Dancing with the Trend

Astronomical Daze

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This article has absolutely nothing to do with trend following or the markets. I have two friends; one whose birthday is June 21 and the other whose birthday is December 21. The one in December always said she got shortchanged because she thought it was the shortest day of the year. I wrote this for them. Enjoy!

Let's begin with some things you need to know.

What we think we know: The shortest day of the year is December 21st (or very close to then) and the longest day of the year is June 21st (or very close to then).

Tropic of Cancer, latitude approximately 23°27′ N of the Equator. This latitude corresponds to the northernmost declination of the Sun's ecliptic to the equator. At the summer solstice in the Northern Hemisphere, around June 21, the Sun attains its greatest declination north and is directly over the Tropic of Cancer.

Tropic of Capricorn, latitude approximately 23°27′ S of the Equator. This latitude corresponds to the southernmost declination of the Sun's ecliptic to the equator. At the winter solstice in the Northern Hemisphere, around December 21, the Sun is directly over the Tropic of Capricorn

Kepler's Laws of Planetary Motion

(1)        All planets move about the Sun in elliptical orbits, having the Sun as one of the foci.

(2)        A radius vector joining any planet to the Sun sweeps out equal areas in equal lengths of time.

(3)        The squares of the sidereal periods (of revolution) of the planets are directly proportional to the cubes of their mean distances from the Sun.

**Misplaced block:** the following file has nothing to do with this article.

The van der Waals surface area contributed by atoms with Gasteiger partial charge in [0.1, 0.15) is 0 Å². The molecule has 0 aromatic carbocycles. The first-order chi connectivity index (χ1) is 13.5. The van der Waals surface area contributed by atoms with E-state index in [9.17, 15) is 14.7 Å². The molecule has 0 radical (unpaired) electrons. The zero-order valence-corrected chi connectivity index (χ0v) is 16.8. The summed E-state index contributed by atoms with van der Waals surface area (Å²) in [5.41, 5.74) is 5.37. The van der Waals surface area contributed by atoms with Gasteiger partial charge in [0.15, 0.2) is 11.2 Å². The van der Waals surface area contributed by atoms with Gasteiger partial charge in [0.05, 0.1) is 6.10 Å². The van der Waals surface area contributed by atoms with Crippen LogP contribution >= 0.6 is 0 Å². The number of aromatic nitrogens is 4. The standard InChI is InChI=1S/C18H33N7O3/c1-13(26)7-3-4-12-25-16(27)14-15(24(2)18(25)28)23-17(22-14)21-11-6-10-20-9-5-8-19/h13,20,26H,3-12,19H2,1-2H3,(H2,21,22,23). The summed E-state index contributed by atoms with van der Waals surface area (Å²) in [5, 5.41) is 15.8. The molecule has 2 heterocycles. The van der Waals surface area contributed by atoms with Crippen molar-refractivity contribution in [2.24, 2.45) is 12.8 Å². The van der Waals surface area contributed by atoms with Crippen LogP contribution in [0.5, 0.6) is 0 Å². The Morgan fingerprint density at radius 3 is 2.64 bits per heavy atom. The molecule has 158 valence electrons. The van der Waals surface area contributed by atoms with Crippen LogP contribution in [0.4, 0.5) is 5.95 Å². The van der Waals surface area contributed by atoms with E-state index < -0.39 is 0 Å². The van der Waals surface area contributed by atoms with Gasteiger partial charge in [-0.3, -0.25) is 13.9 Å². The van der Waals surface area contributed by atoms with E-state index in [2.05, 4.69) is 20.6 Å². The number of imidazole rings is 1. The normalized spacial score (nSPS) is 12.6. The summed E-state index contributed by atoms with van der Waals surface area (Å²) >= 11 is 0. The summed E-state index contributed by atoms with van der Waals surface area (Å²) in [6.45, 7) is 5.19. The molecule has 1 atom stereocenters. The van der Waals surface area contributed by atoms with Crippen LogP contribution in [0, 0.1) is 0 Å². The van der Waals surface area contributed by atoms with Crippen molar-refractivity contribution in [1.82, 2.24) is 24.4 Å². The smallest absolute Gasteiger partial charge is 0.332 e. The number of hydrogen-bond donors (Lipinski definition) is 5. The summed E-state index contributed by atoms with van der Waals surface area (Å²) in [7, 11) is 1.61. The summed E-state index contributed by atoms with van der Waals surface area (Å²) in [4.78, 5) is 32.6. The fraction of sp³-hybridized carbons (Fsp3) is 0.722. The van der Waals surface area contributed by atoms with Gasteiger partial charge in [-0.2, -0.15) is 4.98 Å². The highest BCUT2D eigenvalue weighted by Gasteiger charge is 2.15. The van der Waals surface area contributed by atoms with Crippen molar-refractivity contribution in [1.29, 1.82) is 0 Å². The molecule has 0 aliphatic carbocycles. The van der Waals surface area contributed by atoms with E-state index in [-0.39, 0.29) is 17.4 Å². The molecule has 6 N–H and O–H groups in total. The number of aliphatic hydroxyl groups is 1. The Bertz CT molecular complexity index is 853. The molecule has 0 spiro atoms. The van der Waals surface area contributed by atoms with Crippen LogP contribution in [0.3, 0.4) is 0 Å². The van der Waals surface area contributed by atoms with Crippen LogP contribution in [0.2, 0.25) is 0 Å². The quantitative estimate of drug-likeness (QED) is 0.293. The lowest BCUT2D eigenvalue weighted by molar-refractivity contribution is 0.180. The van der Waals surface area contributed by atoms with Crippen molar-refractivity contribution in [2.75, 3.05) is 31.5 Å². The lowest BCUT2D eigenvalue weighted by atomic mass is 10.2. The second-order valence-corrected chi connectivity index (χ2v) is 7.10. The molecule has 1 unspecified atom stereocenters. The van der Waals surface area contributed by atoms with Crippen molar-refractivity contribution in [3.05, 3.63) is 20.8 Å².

It is Kepler's 2nd law that we need to understand. Below is an example of this law where the elliptical planetary movement sweeps out equal areas in equal time.


    Left side                                                                        Right side

Please reference Image 2 to help understand the next two paragraphs.

Hence, when the Earth is closer to the Sun (left side) it is sweeping a much larger arc than when it is further away from the Sun (right side). Here is another tidbit most do not realize. When the Earth is closest to the Sun (left side) the northern hemisphere is experiencing winter (December 21) because the tilt is away from the Sun and the Sun is over the Tropic of Capricorn. When it is further from the Sun (right side) the northern hemisphere is experiencing summer (June 21) because the Sun is over the Tropic of Cancer.

How can that be? Winter when closer to the Sun? It is because at that time the Earth is tilted away from the Sun (Tropic of Capricorn) which also explains why the southern hemisphere is experiencing summer and is generally warmer for two reasons: (1) the Earth is tilted so that in the southern hemisphere the Sun is closer, and (2) the southern hemisphere has considerably more water area.


Image 2

Okay, back to the purpose of this piece. How long is a day? Most will answer that it is 24 hours. Well, sort of, as that is how we attempt to measure a day but remember every four years we add a day on February 29th. That means each year we lose 6 hours. The best way to think of an actual or astronomical day is to put a stake in the ground and measure the shadow from one rotation to the next – that is an astronomical day.

If the Earth is closer to the Sun (left side) then the larger arc takes the shadow a longer period to make a full rotation. Hence in the winter (December 21), it is the longest astronomical day. Hey, we always thought December 21st was the shortest day, what's up? That terminology only applies to the day being the period of daylight. December 21 is the day with the least amount of daylight because the Sun is at its lowest point in the Earth's tilt. But it is the longest astronomical day.

Greg Morris

Greg Morris
About the author: has been a technical market analyst for over 45 years ranging from analysis software development, to website analysis and education, to money management. He has written four books: Candlestick Charting Explained (and its companion workbook), The Complete Guide to Market Breadth Indicators, and Investing with the Trend. A graduate of the Navy Fighter Weapons "Top Gun" School, Greg is a former Navy fighter pilot who flew F-4 Phantoms on the USS Independence.  He also holds a degree in Aerospace Engineering from the University of Texas. Greg has a long history of understanding market dynamics and portfolio management. Learn More
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